Features

Marty Morrissey

  • 21 Nov 2016

(3 minute read)

Marty Morrissey is one of the most popular sports commentators in Ireland. He tells Michael Moynihan about his earlier years at UCC and expresses some strong views on the current GAA scene.

One of the most recognisable voices in Ireland - broadcaster Marty Morrissey of RTÉ, is recalling his early experiences of University College Cork: “I lived on College Road, looking out over the old college car park. Sport was the way I assimilated. Early on I went down to the Aula Maxima where Murt Murphy - now a journalist himself - and Don Good were signing up freshers for the football team. Robert Bunyan was there, Donal Buckley, Jim Nolan - later a Cork selector - Paddy Barrett and Michael Downes. These were all guys I got to know over the coming years.

Pictures: Clare Keogh

 

“I said I was a Clare minor, and Murt and Don said, ‘if we’re stuck we’ll be in touch . . .’ I played Sigerson [Cup] with Sean Walsh, Sean Murphy who played for Cork, Johnny Mulvihill - Martin O’Doherty was in front of me, so I was safe enough.

 “We became famous by accident one time - the old Cork Examiner had a glitch with an ad and two huge photographs covered a whole page, UCC and UCG, from an obscure higher education league game in the Mardyke. A Mickey Mouse game but the two teams covered the page, you wouldn’t see it for an All-Ireland.”

Dr Marty?

"Gaelic games provided my social outlet in UCC, one hundred per cent. That was how I made friends. We played a bit of five-a-side soccer too, in the Maltings, and in the Quarry - where the Boole Library is now - which was great fun"

Marty landed in UCC as a medical student but flirted with science and arts before becoming a teacher: “I didn’t know what I wanted to do at the time, to be honest. I was very young, in college at 16 - all over the shop. Eventually I did my HDip and qualified as a teacher.

“Gaelic games provided my social outlet in UCC, one hundred per cent. That was how I made friends. We played a bit of five-a-side soccer too, in the Maltings, and in the Quarry - where the Boole Library is now - which was great fun.”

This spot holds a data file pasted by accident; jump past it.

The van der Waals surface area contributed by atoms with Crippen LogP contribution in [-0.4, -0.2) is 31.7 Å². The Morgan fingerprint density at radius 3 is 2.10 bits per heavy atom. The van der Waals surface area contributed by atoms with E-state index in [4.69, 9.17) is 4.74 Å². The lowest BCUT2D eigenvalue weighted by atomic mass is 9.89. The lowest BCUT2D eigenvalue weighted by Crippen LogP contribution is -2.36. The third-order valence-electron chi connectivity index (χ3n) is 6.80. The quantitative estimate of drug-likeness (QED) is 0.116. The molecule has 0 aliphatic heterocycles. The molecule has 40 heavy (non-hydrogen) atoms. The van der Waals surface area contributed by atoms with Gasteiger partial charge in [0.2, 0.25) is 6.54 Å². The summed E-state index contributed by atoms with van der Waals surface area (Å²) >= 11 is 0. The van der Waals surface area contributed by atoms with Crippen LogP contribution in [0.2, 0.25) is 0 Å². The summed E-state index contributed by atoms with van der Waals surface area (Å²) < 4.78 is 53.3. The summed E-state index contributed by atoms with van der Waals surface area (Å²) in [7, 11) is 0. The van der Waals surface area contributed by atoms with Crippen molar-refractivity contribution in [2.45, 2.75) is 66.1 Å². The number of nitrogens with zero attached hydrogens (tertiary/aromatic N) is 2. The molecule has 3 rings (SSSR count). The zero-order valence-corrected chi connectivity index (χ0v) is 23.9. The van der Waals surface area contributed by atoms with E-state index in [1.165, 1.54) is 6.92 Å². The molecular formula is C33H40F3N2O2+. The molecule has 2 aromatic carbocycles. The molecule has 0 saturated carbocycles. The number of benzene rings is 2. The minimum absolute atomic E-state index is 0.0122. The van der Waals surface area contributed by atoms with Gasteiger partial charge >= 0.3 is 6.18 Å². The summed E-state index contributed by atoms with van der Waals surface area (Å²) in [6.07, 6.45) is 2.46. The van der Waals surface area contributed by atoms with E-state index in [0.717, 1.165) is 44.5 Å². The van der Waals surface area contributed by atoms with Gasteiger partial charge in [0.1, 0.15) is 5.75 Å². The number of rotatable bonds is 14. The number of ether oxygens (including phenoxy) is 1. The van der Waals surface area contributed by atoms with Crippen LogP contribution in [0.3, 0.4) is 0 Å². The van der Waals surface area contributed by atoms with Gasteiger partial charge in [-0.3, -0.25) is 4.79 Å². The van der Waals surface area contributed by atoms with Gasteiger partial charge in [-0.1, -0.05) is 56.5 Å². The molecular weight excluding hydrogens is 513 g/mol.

Broadcasting happened by accident, he says: teaching back home in Clare, he was prevailed upon to do one match commentary, then another, and after picking up experience with Cork Multi-Channel and Clare FM, he joined RTÉ.

He is now one of the most popular broadcasters in Ireland with a particular focus on Gaelic games. A lifetime of association with Gaelic football and hurling has given him strong views on the games on and off the field.

‌‌‌‌Picture: Rowan Davenport and Chris Wright

 

Kick-outs

“In goalkeeping, say, everything has changed. In our day you got a mound of earth and put the ball on top of it, and you had to learn how to kick it out. Anthony Burke was the Clare senior ’keeper, from my own club, and he taught me how to develop a decent kick-out.

“I’d love to be playing now with the tee for kick-outs, certainly. When we were playing Kieran Dowd was involved, and he was very good to train a team - we worked on kick-outs. For us it was a matter of trying to find Sean Walsh all the time, and we’d aim for him all the time.”

Nowadays, he says, Stephen Cluxton has brought it to a whole new level, particularly the short kick-outs. “If we’d chanced that, you’d have heard about it quick enough: ‘what the hell are you doing?’ So it’s different, more scientific.

“Billy Morgan - another UCC man - was my idol. To me he was the man who started the trend of saving the ball, and working it out the field. I credit him with starting that.”

“County managers have too much power”

The Clare man has a view on the administration of the games also. “County managers have too much power and control, to an extent. County boards have the responsibility to manage the GAA in their counties, to organise games - and shutting down club championships in the middle of the summer can’t be right,” he says. “Quite apart from anything else, in the old days if you caught the eye in a club game, you could get a call-up to the county team.”

Marty admits to being “a little passionate” about the county board taking back some responsibility in this regard. “Fair enough, you have to be flexible, if you’re coming into an All-Ireland final I understand the manager wants his players, but I remember being involved with my club, Kilmurry Ibrickane, one year, when we played Ḗire Óg of Ennis on May 12th or 13th, and we didn’t play another championship game until the 28th of August. That’s common now. 

 “I know we need the inter-county game to attract coverage and so on, but the GAA needs to find a balance. That hasn’t been found yet, and inter-county managers’ power here needs to be reduced.”

He caught the eye - or ear - recently when filling in for Ryan Tubridy on radio, and he says he’d like to move into other areas of broadcasting. “I’d like to try other things. I was delighted to fill in for Ryan Tubridy, I was delighted to fill in between Derek Mooney and Ray D’Arcy last year. I love radio. I have itchy feet in that I’d like to try other things in broadcasting, I’ve reached that stage.”

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